An eyeful of the Eiffel: Google’s time machine invites you to opening of the world’s most-visited monument
posted Wednesday, July 17, 2013 at 2:33 PM EST
Pop quiz: Which famous monument is about to celebrate its quasquicentennial anniversary (that's 125 years, if you're not a fan of pseudo-Latin), for its first four decades was the tallest manmade structure in the world, and remains its most-visited, paid monument to this day?
If you said the Eiffel Tower, you've hit the nail on the head -- and you can celebrate with a tour of your own, completely free of charge and without ever leaving the comfort of your desk! France's most-recognized structure has become the latest monument to be visited by the folks at Google, and not only will their Street View cameras take you all the way to the top of the tower -- you'll also get a free history lesson courtesy of the Google Cultural Institute.
Google has quite an array of cameras on offer for its Street View project, and although some heavy lifting up flights of stairs was involved, it opted to use the Street View Trolley camera for the Eiffel Tower, rather than the Trekker camera used recently for its tour of Japan's Battleship Island. The result is some truly breathtaking footage that -- if you're anything like us -- will make you want to visit Eiffel all the more. (Although it's doubtful you'll get the crowd-free experience Google's cameras received when you visit in person!)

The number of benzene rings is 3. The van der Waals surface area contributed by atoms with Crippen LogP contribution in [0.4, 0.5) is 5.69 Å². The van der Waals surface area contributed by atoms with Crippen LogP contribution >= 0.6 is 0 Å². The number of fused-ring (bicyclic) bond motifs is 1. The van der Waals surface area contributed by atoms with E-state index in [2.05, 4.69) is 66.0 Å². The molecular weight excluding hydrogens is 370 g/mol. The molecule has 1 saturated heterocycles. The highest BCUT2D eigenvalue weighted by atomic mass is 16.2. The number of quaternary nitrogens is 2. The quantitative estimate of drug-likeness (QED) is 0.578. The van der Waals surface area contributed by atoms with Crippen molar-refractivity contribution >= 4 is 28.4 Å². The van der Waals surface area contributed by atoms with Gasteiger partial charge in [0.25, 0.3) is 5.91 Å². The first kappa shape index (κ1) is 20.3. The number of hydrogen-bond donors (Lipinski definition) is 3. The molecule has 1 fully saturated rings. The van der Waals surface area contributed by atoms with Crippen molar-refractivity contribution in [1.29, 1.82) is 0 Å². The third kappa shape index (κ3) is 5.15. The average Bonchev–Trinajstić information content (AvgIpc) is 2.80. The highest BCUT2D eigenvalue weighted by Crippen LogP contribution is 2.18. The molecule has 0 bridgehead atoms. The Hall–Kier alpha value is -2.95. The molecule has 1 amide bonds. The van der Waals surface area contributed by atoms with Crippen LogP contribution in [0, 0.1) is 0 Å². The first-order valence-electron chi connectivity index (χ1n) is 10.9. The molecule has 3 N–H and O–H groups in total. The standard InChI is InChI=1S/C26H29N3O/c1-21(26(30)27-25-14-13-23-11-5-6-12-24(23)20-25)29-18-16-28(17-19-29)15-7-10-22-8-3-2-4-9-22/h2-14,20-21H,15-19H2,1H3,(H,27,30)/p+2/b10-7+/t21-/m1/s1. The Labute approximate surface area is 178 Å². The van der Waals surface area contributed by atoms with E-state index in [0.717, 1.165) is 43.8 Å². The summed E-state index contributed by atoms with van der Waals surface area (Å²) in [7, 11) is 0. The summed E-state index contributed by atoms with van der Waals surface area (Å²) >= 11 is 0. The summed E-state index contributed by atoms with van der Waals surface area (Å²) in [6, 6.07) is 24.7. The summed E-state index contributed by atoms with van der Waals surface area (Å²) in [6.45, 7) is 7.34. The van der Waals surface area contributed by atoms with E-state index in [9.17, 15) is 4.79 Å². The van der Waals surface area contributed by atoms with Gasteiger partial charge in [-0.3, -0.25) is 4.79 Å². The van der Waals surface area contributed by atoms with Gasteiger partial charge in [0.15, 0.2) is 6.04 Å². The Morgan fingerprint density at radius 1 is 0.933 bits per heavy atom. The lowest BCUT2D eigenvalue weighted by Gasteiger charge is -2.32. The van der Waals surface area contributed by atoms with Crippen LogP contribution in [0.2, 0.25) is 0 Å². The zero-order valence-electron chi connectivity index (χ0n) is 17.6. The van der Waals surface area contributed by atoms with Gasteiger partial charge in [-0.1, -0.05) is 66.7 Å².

As cool as the Street View footage is, the archival documents scanned and shared for the Cultural Institute are even more impressive. Among more than 50 images are original plans for the structure, as well as period photos from around the time of the Eiffel Tower's opening. Some of these do a great job of conveying the sheer awe at what was an amazing technological feat for its time.
Eiffel might be dwarfed by the buildings that have been built in the 125 years since its opening, but it's not too difficult to put yourself in the shoes of those there on opening day, eager to tour the world's tallest manmade structure -- even though the elevators wouldn't be in service for almost another two weeks. And your feet will thank for for having received that experience without climbing all 1,710 stairs to the top!
Enjoy traveling the world without leaving your deskchair? How about a trip to the George Eastman House for a look at some classic photos, or a visit to Battleship Island in Japan to see what the world will look like after mankind? And Google has also been up the Burj Khalifa in Dubai, the world's current tallest manmade structure -- find out how they got their footage.